For the last 12 days of 2019 we’re running back through the previous 12 months of FE Week. Here’s what happened in June…
Victims of a long-running FE loans scandal found out they were set to benefit from new legislation that gives the education secretary powers to clear their debt – representing a huge win for FE Week’s #SaveOurAdultEducation campaign.
But it was an early loss for the Augar review, after the government rejected one of its recommendations – by giving the Office for Students responsibility for overseeing thousands of higher level apprenticeships that were going unregulated.
Bradford College skirted insolvency when the DfE threatened to put them under the regime unless Lloyds Bank halved an unsecured £40 million loan. The college did have to cut 130 jobs to find £3.5 million in savings, and the ESFA shared the costs of writing off loans with the bank.
That month, the new Universities and College Union general secretary, Jo Grady, accused the leadership at Sandwell College of “everyday racism” after it sacked lecturer Dave Muritu, while the troubled Easton and Otley College announced it would be broken up and merged with two other colleges, following two consecutive ‘inadequate’ ratings by Ofsted.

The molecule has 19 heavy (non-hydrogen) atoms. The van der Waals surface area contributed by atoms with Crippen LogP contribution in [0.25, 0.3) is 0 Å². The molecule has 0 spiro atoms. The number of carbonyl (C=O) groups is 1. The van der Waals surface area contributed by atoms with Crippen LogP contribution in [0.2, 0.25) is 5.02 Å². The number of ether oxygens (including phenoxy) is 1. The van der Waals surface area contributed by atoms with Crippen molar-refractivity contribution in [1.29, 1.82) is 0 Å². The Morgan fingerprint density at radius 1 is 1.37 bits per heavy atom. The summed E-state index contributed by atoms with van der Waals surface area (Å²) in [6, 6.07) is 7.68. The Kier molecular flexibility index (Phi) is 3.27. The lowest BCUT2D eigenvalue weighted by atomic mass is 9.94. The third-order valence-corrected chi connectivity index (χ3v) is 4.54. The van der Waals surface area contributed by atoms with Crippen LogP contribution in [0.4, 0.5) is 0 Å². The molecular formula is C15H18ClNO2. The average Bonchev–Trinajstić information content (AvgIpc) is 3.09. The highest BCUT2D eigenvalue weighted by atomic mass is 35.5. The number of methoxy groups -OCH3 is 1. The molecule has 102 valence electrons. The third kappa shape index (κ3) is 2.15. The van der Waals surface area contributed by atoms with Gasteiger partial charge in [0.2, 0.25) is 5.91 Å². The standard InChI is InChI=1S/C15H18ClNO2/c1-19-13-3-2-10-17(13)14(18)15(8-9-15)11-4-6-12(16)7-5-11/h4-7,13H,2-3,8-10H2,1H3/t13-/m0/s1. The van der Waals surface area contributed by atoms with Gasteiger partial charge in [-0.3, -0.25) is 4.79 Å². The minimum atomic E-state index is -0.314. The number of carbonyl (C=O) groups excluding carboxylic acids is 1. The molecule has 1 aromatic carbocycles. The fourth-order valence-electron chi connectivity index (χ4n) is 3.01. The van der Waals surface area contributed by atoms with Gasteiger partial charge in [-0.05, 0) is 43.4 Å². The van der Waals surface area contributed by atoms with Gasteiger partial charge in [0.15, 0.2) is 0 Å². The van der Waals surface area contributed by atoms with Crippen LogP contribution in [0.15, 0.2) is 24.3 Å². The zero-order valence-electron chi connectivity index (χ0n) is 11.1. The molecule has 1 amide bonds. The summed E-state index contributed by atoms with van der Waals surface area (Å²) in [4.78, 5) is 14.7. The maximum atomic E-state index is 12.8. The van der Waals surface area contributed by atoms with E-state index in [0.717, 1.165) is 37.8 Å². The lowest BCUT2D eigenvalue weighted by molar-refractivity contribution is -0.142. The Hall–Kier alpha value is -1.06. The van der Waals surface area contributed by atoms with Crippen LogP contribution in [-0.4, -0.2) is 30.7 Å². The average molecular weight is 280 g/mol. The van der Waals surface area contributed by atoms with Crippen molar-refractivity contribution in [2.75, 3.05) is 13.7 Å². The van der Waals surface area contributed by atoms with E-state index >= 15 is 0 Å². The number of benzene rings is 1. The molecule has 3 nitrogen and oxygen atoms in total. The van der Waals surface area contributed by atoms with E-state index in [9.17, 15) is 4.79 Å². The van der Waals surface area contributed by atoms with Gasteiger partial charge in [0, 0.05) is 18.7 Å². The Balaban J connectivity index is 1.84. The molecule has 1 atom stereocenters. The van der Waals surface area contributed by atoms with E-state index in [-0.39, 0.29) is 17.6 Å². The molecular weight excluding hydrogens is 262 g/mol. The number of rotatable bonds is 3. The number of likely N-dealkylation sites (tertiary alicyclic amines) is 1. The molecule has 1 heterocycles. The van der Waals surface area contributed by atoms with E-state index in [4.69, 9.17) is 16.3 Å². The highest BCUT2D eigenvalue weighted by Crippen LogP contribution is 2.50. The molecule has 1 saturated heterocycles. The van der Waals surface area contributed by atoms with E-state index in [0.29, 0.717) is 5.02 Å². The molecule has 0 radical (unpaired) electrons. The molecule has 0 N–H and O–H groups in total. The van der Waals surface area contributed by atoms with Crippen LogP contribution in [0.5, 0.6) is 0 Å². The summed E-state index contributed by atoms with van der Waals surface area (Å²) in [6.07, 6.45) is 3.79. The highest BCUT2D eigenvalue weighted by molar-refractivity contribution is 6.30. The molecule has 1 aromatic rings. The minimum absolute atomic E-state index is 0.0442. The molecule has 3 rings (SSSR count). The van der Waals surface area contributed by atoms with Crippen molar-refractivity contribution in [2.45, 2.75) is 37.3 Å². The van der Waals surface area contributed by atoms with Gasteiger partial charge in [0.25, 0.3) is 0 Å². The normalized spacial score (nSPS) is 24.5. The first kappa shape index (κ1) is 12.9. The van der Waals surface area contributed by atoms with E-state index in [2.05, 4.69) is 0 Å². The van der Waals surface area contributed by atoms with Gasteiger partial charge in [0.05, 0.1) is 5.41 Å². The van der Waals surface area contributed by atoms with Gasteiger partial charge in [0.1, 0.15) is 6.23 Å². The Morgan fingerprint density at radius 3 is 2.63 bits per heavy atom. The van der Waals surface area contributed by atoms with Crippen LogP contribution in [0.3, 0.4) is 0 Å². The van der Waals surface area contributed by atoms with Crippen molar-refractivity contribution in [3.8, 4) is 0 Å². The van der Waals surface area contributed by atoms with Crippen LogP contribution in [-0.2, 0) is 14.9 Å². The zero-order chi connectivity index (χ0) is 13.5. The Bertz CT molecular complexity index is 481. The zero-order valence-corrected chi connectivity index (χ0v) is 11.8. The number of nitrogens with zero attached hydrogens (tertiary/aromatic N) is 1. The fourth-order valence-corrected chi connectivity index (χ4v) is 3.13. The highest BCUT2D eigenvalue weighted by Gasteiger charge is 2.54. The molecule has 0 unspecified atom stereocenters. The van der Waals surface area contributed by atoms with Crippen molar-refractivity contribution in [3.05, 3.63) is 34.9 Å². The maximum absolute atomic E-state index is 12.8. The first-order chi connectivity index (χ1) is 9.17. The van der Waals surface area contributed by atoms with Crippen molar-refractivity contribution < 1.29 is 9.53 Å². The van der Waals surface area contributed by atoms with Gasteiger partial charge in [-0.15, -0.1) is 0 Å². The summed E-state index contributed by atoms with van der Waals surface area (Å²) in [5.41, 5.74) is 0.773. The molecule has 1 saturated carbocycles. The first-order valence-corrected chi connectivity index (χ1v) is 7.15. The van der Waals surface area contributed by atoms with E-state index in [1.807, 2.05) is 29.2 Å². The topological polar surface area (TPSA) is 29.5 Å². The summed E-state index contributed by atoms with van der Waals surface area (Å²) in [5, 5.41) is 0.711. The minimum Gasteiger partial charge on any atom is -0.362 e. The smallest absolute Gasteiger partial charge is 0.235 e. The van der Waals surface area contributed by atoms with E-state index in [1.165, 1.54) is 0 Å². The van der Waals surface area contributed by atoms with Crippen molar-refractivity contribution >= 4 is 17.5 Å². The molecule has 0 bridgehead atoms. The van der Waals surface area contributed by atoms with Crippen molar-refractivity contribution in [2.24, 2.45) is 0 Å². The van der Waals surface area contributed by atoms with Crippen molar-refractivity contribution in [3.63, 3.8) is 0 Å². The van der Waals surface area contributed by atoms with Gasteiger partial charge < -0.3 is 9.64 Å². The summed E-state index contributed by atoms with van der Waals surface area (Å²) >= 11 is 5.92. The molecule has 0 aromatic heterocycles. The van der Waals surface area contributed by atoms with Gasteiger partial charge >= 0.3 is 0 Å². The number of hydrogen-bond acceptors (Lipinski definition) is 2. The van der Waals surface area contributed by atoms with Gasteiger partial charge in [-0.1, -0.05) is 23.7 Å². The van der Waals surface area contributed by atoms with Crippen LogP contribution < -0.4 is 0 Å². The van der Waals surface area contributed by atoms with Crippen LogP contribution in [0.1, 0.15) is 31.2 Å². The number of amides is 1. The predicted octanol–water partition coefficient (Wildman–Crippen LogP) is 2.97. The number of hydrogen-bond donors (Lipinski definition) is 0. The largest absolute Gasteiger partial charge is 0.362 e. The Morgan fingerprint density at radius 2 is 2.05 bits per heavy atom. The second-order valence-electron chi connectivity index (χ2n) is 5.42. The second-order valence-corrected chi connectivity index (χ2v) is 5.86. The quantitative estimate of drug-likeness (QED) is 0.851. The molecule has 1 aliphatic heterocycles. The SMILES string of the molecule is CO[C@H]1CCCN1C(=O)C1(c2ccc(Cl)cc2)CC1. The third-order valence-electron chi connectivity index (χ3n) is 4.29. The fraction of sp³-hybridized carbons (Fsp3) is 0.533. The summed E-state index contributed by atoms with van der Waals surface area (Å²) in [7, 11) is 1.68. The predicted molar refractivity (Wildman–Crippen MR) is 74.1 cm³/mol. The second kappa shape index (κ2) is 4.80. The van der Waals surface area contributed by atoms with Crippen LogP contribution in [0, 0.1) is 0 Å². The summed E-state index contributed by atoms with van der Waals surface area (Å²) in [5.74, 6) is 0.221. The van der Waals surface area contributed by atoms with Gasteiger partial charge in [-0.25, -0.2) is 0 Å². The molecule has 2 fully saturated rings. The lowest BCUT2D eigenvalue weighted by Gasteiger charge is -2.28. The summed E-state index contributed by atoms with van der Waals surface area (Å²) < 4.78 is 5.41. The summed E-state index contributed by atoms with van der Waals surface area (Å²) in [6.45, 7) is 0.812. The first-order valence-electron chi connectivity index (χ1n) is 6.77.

A forgotten pre-employment scheme, traineeships, was put back in spotlight after the minister Anne Milton said she was “thrilled” with new research findings, while Carmel College became the first sixth form college to score a grade one Ofsted rating in nearly two years.
FE Week got to visit Luminate Education Group ahead of the opening of a £60 million campus and after it took on Harrogate College, and we found out what makes a UTC ‘outstanding’ by speaking with UTC Reading.
We also conducted an exit interview with NUS president Shakira Martin.
As Ofsted’s new inspection framework came into view, the watchdog’s specialist apprenticeships adviser Dr Chris Jones wrote in FE Week that they were looking to focus on “the substance of the curriculum and supporting leaders and teachers who act with integrity”.
And Steve Frampton found out he would continue as president of the Association of Colleges for a second year, after his only challenger, Lesley Davis, pulled out at the last moment.